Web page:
Composite footbridge in-situ, image courtesy FiberCore Europe: www.fibercore-europe.com/en/
UV: Generally speaking, an uncoated composite part left outside for many years will not fare well! In applications exposed for any length or time to sunlight, it’s normally necessary to apply a UV-resistant coating.
Recyclability: In general, the recycling of composite materials is challenging. The inherent nature of composites means that it is difficult to separate and subsequently re-use its constituents. It’s for this reason that the recycling of composites is currently a hot topic within the industry, rightfully absorbing significant research effort. Some manufacturers even offer mat manufactured from recycled carbon fibre. In any case, the environmental effect of composites is best considered in the round: Although composites are difficult to recycle, they are often used in applications that permit greatly reduced fuel burn or the generation of renewable electricity.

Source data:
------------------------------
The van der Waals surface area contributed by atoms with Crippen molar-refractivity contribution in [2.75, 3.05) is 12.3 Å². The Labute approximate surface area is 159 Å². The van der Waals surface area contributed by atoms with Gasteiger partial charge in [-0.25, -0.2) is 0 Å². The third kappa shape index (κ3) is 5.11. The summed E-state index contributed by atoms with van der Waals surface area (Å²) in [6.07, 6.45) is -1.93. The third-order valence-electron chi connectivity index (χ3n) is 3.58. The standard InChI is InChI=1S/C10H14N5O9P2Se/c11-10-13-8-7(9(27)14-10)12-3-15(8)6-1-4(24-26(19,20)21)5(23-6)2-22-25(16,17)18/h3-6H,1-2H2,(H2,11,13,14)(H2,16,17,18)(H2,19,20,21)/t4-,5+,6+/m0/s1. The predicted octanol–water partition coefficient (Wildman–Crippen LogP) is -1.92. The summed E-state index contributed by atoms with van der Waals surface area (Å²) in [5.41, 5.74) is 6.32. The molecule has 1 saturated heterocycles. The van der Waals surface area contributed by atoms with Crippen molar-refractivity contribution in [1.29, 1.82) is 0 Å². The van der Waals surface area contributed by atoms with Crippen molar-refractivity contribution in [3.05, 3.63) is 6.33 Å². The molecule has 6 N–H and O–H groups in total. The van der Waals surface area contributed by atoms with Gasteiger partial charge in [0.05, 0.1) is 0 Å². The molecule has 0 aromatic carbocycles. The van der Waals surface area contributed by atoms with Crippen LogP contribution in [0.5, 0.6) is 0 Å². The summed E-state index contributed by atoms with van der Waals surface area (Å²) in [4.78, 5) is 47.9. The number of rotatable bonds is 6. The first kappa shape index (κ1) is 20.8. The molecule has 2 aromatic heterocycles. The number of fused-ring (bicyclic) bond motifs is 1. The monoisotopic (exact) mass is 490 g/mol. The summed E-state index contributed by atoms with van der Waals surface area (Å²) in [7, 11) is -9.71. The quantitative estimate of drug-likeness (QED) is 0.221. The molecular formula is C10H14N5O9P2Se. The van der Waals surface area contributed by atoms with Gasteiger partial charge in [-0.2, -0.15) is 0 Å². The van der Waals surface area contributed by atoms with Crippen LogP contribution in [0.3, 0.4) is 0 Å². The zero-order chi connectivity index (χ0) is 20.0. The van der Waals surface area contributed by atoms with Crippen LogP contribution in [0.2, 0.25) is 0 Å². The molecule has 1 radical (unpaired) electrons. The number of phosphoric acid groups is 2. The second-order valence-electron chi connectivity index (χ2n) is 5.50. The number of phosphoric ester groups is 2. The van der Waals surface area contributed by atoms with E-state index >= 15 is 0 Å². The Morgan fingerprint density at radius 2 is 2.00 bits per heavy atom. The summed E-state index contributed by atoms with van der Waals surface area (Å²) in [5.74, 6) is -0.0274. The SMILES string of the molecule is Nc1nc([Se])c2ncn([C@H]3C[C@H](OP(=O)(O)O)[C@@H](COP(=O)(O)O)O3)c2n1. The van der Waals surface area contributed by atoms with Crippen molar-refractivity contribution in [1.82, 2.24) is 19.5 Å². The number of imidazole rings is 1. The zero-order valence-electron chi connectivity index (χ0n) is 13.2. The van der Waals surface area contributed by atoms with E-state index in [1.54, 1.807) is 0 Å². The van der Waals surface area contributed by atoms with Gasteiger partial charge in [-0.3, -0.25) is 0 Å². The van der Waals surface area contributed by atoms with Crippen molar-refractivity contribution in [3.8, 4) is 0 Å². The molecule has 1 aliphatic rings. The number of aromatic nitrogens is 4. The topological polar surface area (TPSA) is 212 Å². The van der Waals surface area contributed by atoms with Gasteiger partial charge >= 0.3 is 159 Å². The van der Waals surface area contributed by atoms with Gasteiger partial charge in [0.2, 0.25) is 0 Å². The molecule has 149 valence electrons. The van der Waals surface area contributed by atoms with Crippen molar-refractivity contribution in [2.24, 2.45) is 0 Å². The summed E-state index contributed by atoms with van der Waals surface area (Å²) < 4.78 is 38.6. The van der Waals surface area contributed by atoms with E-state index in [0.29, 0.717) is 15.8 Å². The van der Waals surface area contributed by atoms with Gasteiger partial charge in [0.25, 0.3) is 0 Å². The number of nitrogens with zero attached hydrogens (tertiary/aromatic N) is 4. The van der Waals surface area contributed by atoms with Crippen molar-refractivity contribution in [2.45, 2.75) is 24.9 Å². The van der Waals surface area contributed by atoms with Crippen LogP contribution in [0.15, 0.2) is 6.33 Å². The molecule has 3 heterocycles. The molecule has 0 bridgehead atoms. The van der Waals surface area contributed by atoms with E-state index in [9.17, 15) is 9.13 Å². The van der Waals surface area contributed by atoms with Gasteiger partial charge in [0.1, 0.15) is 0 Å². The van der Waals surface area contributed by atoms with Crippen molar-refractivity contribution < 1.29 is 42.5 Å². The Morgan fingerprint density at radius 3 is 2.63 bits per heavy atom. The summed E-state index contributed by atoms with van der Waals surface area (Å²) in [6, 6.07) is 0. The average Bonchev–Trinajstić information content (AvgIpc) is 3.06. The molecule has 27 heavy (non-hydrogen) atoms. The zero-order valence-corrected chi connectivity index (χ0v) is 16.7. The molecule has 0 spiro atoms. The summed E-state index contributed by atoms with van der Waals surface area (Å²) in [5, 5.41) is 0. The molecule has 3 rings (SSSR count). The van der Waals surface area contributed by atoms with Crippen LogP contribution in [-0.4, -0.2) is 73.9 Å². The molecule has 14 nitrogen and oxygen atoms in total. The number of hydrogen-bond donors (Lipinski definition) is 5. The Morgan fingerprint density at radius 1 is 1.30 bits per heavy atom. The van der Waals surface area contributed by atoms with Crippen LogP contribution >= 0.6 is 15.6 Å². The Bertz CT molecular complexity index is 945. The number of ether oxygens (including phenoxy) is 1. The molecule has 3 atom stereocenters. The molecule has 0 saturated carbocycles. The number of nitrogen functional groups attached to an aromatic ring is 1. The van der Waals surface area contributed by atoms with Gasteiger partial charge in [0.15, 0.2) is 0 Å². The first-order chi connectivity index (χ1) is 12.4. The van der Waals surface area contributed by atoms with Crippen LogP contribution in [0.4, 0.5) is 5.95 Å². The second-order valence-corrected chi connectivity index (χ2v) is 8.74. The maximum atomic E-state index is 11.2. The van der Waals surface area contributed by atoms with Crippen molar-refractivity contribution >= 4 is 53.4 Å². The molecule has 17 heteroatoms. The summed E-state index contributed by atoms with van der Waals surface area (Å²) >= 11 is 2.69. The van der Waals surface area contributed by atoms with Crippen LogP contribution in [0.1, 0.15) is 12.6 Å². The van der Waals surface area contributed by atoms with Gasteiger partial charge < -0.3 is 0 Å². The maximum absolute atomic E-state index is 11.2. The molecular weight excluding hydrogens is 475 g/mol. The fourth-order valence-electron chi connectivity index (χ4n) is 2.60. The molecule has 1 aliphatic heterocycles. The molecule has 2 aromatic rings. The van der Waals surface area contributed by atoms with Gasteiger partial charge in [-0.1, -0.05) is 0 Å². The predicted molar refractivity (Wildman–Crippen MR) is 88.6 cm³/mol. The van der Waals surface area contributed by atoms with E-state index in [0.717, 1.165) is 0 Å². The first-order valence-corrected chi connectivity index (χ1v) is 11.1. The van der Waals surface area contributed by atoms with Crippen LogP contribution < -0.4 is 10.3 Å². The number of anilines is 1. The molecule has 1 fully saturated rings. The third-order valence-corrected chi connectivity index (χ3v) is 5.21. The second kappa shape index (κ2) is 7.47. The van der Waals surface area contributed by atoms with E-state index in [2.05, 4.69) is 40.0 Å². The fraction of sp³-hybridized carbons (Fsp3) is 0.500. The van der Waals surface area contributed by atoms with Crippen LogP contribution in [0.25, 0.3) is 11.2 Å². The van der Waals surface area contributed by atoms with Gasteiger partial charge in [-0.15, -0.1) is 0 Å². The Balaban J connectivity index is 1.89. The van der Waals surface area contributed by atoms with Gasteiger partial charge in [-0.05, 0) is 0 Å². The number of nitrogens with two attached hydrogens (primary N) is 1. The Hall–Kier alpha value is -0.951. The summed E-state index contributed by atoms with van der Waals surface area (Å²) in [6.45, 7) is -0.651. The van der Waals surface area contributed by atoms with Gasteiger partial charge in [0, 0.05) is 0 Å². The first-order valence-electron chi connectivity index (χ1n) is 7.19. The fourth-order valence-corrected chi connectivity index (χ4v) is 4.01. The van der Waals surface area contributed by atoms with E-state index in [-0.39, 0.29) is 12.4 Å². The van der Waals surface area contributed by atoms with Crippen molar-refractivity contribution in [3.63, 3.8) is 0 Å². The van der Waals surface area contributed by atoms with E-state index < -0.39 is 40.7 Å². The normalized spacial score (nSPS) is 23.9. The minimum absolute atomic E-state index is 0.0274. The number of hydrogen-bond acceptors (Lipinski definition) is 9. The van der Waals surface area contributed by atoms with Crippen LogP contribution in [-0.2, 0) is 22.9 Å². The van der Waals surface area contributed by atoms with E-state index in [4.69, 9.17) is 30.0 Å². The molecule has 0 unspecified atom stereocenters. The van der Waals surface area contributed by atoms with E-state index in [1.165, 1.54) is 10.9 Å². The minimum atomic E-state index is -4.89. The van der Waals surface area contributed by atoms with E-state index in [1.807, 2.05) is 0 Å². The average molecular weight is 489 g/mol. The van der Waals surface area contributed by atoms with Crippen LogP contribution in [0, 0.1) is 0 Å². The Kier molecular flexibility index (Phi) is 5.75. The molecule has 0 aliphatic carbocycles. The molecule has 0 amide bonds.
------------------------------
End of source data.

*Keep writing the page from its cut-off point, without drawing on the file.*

Specialist subject: Dabblers beware! The engineering of composite structures and components is very much a specialist subject, full of pitfalls and metaphorical rakes on which to tread. Design, materials, and manufacturing method are deeply interdependent, and there are numerous good practices to be observed in terms of laminate and joint design. Furthermore, the analysis of composite structures is far less straightforward than that of metallics. Numerous potential failure modes must be checked and the correct interpretation of FE calculations requires considerable experience. Therefore, the involvement of a composites specialist (even if it’s not Orthotropic!) is advised in any non-trivial composites project.